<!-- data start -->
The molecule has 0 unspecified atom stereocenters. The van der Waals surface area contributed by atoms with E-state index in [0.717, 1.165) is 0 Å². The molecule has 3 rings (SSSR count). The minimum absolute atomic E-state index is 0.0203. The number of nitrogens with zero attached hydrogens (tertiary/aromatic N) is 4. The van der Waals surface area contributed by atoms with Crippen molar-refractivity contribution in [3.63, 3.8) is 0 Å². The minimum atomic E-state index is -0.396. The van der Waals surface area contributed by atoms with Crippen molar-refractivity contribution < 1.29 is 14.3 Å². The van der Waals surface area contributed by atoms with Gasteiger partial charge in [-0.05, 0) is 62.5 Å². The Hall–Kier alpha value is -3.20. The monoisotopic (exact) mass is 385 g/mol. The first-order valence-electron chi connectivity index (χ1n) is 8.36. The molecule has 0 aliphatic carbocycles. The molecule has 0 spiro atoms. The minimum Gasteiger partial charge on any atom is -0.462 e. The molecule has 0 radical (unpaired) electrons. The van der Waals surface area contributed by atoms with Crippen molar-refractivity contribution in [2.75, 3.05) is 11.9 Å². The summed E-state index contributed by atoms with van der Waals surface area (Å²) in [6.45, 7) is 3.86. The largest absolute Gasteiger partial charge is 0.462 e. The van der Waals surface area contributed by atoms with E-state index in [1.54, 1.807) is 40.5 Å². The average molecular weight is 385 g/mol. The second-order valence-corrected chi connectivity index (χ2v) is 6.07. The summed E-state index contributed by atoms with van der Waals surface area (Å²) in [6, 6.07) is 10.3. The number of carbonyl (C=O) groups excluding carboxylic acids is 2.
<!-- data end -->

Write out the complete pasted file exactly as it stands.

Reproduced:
The molecule has 0 unspecified atom stereocenters. The van der Waals surface area contributed by atoms with E-state index in [0.717, 1.165) is 0 Å². The molecule has 3 rings (SSSR count). The minimum absolute atomic E-state index is 0.0203. The number of nitrogens with zero attached hydrogens (tertiary/aromatic N) is 4. The van der Waals surface area contributed by atoms with Crippen molar-refractivity contribution in [3.63, 3.8) is 0 Å². The minimum atomic E-state index is -0.396. The van der Waals surface area contributed by atoms with Crippen molar-refractivity contribution < 1.29 is 14.3 Å². The van der Waals surface area contributed by atoms with Gasteiger partial charge in [-0.05, 0) is 62.5 Å². The Hall–Kier alpha value is -3.20. The monoisotopic (exact) mass is 385 g/mol. The first-order valence-electron chi connectivity index (χ1n) is 8.36. The molecule has 0 aliphatic carbocycles. The molecule has 0 spiro atoms. The minimum Gasteiger partial charge on any atom is -0.462 e. The molecule has 0 radical (unpaired) electrons. The van der Waals surface area contributed by atoms with Crippen molar-refractivity contribution in [2.75, 3.05) is 11.9 Å². The summed E-state index contributed by atoms with van der Waals surface area (Å²) in [6.45, 7) is 3.86. The largest absolute Gasteiger partial charge is 0.462 e. The van der Waals surface area contributed by atoms with E-state index in [1.54, 1.807) is 40.5 Å². The average molecular weight is 385 g/mol. The second-order valence-corrected chi connectivity index (χ2v) is 6.07. The summed E-state index contributed by atoms with van der Waals surface area (Å²) in [6, 6.07) is 10.3. The number of carbonyl (C=O) groups excluding carboxylic acids is 2.